Gritty Prakash triumphs

Gritty Prakash triumphs

Breaking barriers is not new for Prakash Nanjappa. The Bengaluru shooter, who made an inspiring recovery from a paralytic attack to win silver at the Commonwealth Games three years ago in Glasgow, has added another feather in his cap.

The 41-year-old didn't enjoy a great Olympics debut as he returned empty handed from Rio last year. This year, however, has been a memorable one for Prakash. On a high after receiving the Arjuna Award in August, he extended India's superb run at the ongoing Commonwealth Shooting Championships by nailing gold in the 50M pistol in Gold Coast, Australia.

Prakash rated the performance as special. "It is my first international gold. In the past, I have won silver and bronze at the international level but this is the first time I am on top of the podium. So it's a special feeling," Prakash told DH after the victory. A gutsy customer, Prakash's progress to the final wasn't easy. "I experienced a trigger failure in the qualification round. I spent time discussing with coach to fix the problem. It was a challenging event because after I reset the trigger, every attempt was tough. But I am glad I pulled it off," he said on Friday.

It was a clean sweep by India at the event, with Amanpreet Singh and Jitu Rai completing the podium with Prakash, who scored 222.4 points. "Aman has been in good form while Jitu is always a master at this level. I had a good day too. I was the only one who scored a 10.9 in the final," he pointed out.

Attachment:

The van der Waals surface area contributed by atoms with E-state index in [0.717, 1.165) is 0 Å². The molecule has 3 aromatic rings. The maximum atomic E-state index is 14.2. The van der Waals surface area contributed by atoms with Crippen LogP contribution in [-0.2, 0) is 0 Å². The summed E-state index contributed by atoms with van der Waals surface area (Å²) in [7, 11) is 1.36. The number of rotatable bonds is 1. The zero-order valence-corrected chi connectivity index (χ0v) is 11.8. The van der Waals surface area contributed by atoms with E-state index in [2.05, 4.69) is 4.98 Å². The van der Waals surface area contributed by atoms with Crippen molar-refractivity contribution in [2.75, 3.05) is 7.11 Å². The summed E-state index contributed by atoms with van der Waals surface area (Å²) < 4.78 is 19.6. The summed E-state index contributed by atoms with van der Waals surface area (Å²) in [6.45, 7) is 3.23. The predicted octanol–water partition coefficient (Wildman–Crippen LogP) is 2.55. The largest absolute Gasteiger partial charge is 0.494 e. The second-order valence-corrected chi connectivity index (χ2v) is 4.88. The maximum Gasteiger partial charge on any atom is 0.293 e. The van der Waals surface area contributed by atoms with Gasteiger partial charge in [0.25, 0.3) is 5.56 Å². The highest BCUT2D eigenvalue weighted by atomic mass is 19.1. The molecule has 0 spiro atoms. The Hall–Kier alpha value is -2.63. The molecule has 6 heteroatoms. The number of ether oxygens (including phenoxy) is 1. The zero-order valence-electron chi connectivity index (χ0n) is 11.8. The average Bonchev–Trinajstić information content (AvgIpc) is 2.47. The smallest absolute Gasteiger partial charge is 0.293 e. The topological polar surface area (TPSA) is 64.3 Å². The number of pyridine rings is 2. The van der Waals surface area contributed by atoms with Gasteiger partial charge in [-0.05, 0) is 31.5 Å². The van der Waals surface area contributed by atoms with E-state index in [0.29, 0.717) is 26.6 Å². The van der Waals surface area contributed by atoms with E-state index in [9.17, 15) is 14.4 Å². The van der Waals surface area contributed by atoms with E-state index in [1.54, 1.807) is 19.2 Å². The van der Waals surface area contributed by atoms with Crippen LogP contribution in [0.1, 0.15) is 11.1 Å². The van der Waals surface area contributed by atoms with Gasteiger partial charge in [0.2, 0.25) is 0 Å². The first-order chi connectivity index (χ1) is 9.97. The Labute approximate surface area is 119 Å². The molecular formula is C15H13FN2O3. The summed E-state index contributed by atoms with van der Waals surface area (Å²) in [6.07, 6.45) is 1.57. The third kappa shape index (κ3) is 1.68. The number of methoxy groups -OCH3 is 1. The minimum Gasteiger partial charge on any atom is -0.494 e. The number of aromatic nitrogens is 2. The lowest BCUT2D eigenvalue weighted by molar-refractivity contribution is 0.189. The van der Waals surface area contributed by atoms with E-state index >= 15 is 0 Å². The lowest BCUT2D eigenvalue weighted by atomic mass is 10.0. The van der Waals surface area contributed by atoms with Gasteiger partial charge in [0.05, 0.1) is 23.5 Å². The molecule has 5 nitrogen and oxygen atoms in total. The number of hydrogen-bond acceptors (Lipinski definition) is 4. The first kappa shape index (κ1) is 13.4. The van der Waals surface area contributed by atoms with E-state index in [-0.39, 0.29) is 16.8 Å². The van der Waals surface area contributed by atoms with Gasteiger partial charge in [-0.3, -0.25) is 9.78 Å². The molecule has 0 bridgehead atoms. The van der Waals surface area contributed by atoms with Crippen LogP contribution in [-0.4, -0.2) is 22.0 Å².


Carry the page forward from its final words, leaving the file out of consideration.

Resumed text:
Prakash underlined the role played by compatriot Gagan Narang in his success. "Gagan has always been a great motivator. I shared the room with Gagan when I won the silver in Glasgow and even at this event, I was sharing room with him. Yesterday, we had an interesting discussion. He told me that this was my time to shine. He has been telling me to grab as many medals as possible and I am happy I that I was able to do it," he said.

Up next is the national trials in Delhi on November 15 and Prakash believes in being a student of the sport. "The journey is a learning process. Yes, a couple of times things haven't gone my way but I try to fix my shortcomings and learn from the phase and move on," he concluded.

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